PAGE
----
The Past, Present, and Future of Standardized Testing

Right when high schoolers across the country thought that the stress and pressure from college applications had reached its peak, the outbreak of a global pandemic disrupted every aspect of normal life as we knew it, compounding the challenges they faced. 

When the coronavirus began to spread throughout the US in early March, schools everywhere started shifting to distance learning, which brought on both benefits and drawbacks for the students. Unsurprisingly, the class of 2021 took the brunt of the impact. Junior year of high school is already infamous for being the most stressful period in a teen’s life, what with the pressure of getting or maintaining prodigious grades as well as participating in the right number of quality extracurriculars in order to secure a spot in a desirable college. That constant thought is paired with scrambling and preparing for standardized tests: the SAT, ACT, and AP exams, normally one of the most critical necessities of a college application. Of course, nothing is normal anymore. 

As a result of the pandemic throwing testing dates into disarray, numerous universities modified their application requirements and went test-optional for the class of 2021. Big names on the list include Princeton, Harvard, MIT, and Stanford. The University of California system took it a step further and voted to phase out the tests entirely by 2025, and is now planning on creating their own exam

“I think this is an incredible step in the right direction toward aligning our admissions policy with the broad-based values of the University,” UC Board of Regents Chair John A. Pérez stated in a May 2020 press release.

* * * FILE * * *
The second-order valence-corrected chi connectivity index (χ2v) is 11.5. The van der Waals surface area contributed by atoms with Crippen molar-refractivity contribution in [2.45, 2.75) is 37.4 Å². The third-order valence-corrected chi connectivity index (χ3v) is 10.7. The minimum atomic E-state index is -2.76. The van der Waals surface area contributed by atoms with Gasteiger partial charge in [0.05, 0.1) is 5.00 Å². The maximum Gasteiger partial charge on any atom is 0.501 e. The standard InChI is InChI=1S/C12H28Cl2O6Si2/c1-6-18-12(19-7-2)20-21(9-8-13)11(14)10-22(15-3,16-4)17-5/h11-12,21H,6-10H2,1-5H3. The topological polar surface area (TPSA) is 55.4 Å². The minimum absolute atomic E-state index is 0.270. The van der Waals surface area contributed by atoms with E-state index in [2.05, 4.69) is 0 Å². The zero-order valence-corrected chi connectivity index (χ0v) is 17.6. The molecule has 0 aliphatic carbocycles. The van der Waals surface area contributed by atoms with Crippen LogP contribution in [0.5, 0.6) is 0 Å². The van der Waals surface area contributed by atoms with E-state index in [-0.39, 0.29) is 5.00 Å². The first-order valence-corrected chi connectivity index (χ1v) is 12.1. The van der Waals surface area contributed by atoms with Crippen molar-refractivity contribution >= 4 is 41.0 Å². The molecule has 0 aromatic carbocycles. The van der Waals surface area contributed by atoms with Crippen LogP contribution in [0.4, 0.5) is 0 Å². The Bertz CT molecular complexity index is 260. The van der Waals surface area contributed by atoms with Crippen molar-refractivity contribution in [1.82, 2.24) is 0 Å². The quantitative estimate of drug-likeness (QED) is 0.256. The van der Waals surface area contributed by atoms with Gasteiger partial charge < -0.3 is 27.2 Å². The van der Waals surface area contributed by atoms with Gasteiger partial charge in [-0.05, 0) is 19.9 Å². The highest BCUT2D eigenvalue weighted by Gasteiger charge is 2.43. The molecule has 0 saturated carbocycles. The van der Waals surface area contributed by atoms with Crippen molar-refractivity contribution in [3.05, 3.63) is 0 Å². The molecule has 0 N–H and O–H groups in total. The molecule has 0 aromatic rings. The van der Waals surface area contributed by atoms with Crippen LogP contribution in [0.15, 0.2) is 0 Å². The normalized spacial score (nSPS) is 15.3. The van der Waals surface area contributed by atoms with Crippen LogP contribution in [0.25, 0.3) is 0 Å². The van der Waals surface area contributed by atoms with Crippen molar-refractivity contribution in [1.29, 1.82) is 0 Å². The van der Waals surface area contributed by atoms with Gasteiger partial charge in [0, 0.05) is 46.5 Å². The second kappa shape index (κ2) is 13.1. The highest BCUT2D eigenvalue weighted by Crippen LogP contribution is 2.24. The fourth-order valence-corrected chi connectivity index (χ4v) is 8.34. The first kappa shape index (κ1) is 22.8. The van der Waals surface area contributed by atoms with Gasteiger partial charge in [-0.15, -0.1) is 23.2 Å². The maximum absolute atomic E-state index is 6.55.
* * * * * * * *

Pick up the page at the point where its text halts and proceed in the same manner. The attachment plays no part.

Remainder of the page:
The Campanile (Sather Tower) at UC Berkeley. Photo by Susan Gold.

These unexpected changes in application requirements brought on by COVID-19 have revitalized decades-old conversations surrounding the credibility of standardized tests and the role they play in the admissions process. “Extremely flawed and very unfair” is how member of the UC Board Lt. Gov. Eleni Kounalakis described the tests to the New York Times, and her opinion is quite common. 

Considering the history of standardized tests and the disparities in scores between demographics, her statement holds up. Standardized tests were essentially built on discrimination. The SAT originated in World War I when a psychologist and eugenicist named Carl Brigham developed a mental aptitude test to screen new recruits for the army. Alas, the results were used by Brigham to argue that “the decline of American intelligence will be more rapid than [that] of European national groups, owing to the presence here of the negro.” He believed that standardized testing would prove the racial superiority of white Americans. 

Though there have been multiple iterations of the SAT since then, the test remains racially and economically discriminatory in effect, even if that is no longer the intent, according to New York Times journalist Shawn Hubler. Last year, a report by the College Board found that 45% of white students and 55% of Asian-American students scored over 1200 on the SAT. Only 12% and 9% of Hispanic and Black students scored the same. Part of the reason for this disparity is that there is more academic pressure on Asian-Americans from parents and peers. However, it also occurs largely due to the fact that Asian-Americans tend to have access to higher quality education than other minorities, and test preparation normally works best when students have high academic preparation to begin with. Furthermore, Asian-Americans are also less likely to attend poorly resourced schools, giving many of them the advantage in standardized testing.